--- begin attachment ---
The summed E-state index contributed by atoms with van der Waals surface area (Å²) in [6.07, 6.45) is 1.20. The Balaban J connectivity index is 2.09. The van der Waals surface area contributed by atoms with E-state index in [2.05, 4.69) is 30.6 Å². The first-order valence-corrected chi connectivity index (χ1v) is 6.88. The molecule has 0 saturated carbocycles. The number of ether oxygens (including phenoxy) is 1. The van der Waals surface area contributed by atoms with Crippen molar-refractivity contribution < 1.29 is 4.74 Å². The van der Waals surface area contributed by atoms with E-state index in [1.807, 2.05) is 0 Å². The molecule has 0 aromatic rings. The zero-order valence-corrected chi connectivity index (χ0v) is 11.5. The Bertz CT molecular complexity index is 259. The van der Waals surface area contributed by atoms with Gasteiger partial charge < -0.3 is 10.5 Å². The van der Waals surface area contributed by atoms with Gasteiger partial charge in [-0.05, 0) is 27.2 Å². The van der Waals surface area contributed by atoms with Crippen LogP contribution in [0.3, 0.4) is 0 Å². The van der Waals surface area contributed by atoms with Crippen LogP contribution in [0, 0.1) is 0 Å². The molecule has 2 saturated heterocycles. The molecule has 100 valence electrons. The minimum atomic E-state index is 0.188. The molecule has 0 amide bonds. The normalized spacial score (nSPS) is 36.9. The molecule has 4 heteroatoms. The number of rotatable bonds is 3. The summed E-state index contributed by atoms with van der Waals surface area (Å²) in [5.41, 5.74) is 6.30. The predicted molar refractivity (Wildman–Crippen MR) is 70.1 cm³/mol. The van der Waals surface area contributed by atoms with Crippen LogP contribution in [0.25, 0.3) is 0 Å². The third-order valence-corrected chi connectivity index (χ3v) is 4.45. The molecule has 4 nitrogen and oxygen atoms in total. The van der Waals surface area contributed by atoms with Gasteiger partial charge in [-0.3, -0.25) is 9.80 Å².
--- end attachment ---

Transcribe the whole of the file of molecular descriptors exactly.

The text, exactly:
The summed E-state index contributed by atoms with van der Waals surface area (Å²) in [6.07, 6.45) is 1.20. The Balaban J connectivity index is 2.09. The van der Waals surface area contributed by atoms with E-state index in [2.05, 4.69) is 30.6 Å². The first-order valence-corrected chi connectivity index (χ1v) is 6.88. The molecule has 0 saturated carbocycles. The number of ether oxygens (including phenoxy) is 1. The van der Waals surface area contributed by atoms with Crippen molar-refractivity contribution < 1.29 is 4.74 Å². The van der Waals surface area contributed by atoms with E-state index in [1.807, 2.05) is 0 Å². The molecule has 0 aromatic rings. The zero-order valence-corrected chi connectivity index (χ0v) is 11.5. The Bertz CT molecular complexity index is 259. The van der Waals surface area contributed by atoms with Gasteiger partial charge < -0.3 is 10.5 Å². The van der Waals surface area contributed by atoms with Gasteiger partial charge in [-0.05, 0) is 27.2 Å². The van der Waals surface area contributed by atoms with Crippen LogP contribution in [0.3, 0.4) is 0 Å². The van der Waals surface area contributed by atoms with Crippen LogP contribution in [0, 0.1) is 0 Å². The molecule has 2 saturated heterocycles. The molecule has 100 valence electrons. The minimum atomic E-state index is 0.188. The molecule has 0 amide bonds. The normalized spacial score (nSPS) is 36.9. The molecule has 4 heteroatoms. The number of rotatable bonds is 3. The summed E-state index contributed by atoms with van der Waals surface area (Å²) in [5.41, 5.74) is 6.30. The predicted molar refractivity (Wildman–Crippen MR) is 70.1 cm³/mol. The van der Waals surface area contributed by atoms with Crippen LogP contribution in [0.25, 0.3) is 0 Å². The third-order valence-corrected chi connectivity index (χ3v) is 4.45. The molecule has 4 nitrogen and oxygen atoms in total. The van der Waals surface area contributed by atoms with Gasteiger partial charge in [-0.3, -0.25) is 9.80 Å².